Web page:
Lenten Rose, photo on taken 3/30/14
More than ever I want to see
in these blossoms at dawn
the god’s face.
Matsuo Bashō in The Essential Haiku
(Robert Haas, Ed. & Trans., p. 37)
While the term quantum consciousness has recent provenance (e.g., the Stanford Encyclopedia of Philosophy has been tracking it for the past decade, http://plato.stanford.edu/entries/qt-consciousness/ ), its roots go back much further than the century-old scientific explorations of Einstein, Heisenberg, Bohr, and others. Still, this work in quantum physics has importantly advanced the presence of this kind of knowing into our collective consciousness. Quantum consciousness distinctively contributes to contemporary meaning-making because it resonates with and validates our vital need to come to terms with living in multiplicity and in making commitments within uncertainty.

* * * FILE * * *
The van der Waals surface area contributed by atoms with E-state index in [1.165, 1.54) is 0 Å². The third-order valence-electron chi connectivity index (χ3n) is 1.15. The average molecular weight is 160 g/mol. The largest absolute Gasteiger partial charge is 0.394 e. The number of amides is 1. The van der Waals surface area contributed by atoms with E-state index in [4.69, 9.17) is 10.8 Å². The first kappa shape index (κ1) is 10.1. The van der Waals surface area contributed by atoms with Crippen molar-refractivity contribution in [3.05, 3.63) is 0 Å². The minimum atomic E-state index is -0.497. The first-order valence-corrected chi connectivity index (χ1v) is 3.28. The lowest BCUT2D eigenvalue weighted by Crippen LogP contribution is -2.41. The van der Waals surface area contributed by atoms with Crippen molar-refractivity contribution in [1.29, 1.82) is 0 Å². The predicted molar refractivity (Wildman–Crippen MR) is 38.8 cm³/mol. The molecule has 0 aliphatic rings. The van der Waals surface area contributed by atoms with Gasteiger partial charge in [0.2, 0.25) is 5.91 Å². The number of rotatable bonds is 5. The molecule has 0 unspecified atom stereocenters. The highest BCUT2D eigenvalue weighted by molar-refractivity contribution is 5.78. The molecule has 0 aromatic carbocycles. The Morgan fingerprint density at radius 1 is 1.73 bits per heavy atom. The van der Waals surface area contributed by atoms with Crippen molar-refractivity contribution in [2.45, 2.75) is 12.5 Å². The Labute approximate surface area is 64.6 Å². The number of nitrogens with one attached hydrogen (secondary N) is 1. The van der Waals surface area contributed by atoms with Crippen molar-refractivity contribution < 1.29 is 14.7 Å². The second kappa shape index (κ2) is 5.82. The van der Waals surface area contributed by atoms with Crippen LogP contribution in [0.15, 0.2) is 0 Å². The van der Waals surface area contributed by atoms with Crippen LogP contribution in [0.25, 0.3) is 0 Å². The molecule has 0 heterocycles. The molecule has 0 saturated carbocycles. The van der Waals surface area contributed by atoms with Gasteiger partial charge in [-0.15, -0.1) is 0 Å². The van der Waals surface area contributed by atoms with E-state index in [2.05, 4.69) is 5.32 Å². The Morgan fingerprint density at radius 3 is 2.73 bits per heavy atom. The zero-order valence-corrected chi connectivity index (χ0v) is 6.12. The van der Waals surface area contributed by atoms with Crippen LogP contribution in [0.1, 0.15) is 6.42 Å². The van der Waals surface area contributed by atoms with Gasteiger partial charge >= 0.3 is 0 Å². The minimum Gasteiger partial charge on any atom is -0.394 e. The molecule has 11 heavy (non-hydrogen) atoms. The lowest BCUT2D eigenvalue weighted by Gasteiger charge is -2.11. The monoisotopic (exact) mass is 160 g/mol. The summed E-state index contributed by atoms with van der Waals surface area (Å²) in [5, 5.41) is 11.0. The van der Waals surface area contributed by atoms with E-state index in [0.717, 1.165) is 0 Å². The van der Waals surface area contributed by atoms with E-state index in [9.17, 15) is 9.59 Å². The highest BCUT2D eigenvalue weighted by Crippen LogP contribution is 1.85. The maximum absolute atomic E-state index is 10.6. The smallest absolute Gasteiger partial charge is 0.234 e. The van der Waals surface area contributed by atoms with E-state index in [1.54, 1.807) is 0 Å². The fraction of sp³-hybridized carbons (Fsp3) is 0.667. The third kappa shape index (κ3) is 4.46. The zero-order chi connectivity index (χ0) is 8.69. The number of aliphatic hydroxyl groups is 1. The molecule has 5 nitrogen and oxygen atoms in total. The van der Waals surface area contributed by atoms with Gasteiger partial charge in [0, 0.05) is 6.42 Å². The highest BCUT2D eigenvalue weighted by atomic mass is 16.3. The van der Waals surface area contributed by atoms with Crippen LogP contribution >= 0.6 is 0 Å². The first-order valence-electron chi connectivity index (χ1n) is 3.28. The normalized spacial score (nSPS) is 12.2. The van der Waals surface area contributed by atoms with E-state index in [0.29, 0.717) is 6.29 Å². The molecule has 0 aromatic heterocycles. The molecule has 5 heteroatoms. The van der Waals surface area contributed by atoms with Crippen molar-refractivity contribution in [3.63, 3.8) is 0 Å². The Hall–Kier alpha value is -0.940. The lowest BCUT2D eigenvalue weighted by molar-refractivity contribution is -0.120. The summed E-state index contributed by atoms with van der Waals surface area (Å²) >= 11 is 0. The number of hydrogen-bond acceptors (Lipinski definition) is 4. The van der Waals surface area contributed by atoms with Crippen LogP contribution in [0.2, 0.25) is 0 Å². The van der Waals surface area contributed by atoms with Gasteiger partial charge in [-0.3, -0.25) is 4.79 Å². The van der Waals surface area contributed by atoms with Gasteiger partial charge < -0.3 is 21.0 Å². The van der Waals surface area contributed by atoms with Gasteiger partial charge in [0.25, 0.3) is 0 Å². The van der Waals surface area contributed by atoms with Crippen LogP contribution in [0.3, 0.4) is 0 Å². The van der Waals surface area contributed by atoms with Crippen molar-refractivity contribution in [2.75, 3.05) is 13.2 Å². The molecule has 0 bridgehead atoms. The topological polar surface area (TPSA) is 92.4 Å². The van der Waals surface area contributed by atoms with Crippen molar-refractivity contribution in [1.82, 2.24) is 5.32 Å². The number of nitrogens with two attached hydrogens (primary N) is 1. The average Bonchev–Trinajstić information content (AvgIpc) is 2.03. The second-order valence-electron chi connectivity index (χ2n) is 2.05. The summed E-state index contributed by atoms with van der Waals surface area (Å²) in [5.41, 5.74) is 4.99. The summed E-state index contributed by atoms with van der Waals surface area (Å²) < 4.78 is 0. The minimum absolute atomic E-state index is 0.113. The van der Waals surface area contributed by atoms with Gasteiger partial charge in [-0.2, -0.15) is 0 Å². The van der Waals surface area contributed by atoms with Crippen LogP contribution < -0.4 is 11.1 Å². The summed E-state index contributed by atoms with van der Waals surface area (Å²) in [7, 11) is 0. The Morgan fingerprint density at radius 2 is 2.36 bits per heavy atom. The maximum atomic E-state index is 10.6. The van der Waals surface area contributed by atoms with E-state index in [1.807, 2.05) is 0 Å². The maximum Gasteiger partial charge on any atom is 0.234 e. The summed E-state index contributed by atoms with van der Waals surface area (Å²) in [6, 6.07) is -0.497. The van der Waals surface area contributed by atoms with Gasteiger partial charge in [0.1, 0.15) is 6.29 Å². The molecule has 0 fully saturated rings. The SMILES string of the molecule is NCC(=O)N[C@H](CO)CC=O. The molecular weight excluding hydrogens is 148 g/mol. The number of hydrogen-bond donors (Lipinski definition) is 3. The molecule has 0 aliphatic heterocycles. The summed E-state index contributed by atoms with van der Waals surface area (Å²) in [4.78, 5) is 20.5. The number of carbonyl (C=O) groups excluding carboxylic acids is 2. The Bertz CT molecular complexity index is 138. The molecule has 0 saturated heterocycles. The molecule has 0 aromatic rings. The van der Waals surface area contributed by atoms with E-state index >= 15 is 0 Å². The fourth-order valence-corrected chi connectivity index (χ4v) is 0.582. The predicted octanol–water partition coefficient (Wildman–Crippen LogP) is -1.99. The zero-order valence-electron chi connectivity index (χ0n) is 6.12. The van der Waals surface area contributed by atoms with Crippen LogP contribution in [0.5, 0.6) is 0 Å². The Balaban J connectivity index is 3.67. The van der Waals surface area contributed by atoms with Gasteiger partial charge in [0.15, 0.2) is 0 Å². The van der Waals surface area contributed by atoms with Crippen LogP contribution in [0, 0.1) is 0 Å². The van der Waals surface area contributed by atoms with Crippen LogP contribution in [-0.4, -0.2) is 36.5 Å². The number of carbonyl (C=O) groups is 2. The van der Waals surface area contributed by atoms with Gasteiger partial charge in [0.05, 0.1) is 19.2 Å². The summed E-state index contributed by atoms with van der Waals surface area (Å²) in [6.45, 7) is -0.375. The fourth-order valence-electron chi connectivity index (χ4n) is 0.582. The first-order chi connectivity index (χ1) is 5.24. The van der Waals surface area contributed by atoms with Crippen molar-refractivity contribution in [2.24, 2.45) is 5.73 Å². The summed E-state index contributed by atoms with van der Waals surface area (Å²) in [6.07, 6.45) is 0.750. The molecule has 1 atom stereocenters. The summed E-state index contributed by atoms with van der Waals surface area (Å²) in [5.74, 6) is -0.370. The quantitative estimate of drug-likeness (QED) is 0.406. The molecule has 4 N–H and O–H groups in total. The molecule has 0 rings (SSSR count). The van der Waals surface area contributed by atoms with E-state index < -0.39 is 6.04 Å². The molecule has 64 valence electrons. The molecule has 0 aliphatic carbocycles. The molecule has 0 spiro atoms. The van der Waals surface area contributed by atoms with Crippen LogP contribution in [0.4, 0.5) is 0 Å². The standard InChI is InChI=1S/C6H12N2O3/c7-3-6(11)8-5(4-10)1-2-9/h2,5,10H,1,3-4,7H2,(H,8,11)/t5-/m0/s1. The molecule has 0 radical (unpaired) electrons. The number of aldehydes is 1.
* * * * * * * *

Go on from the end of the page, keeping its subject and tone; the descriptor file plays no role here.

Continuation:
I believe even young children turn off schooling when their authority figures carry an outmoded consciousness. A learner’s lie detector goes off when a teacher or a text fails to resonate with the tenor of today’s reality. We are now living in a quantum age. Like the child who saw through the lie of the emperor’s new clothing, 21st century learners recognize, even if they cannot articulate, the fake in the old epistemologies and in so-called research that sounds presumptuous because it does not acknowledge the uncertainty and indeterminacy that has now been clearly pronounced in quantum study.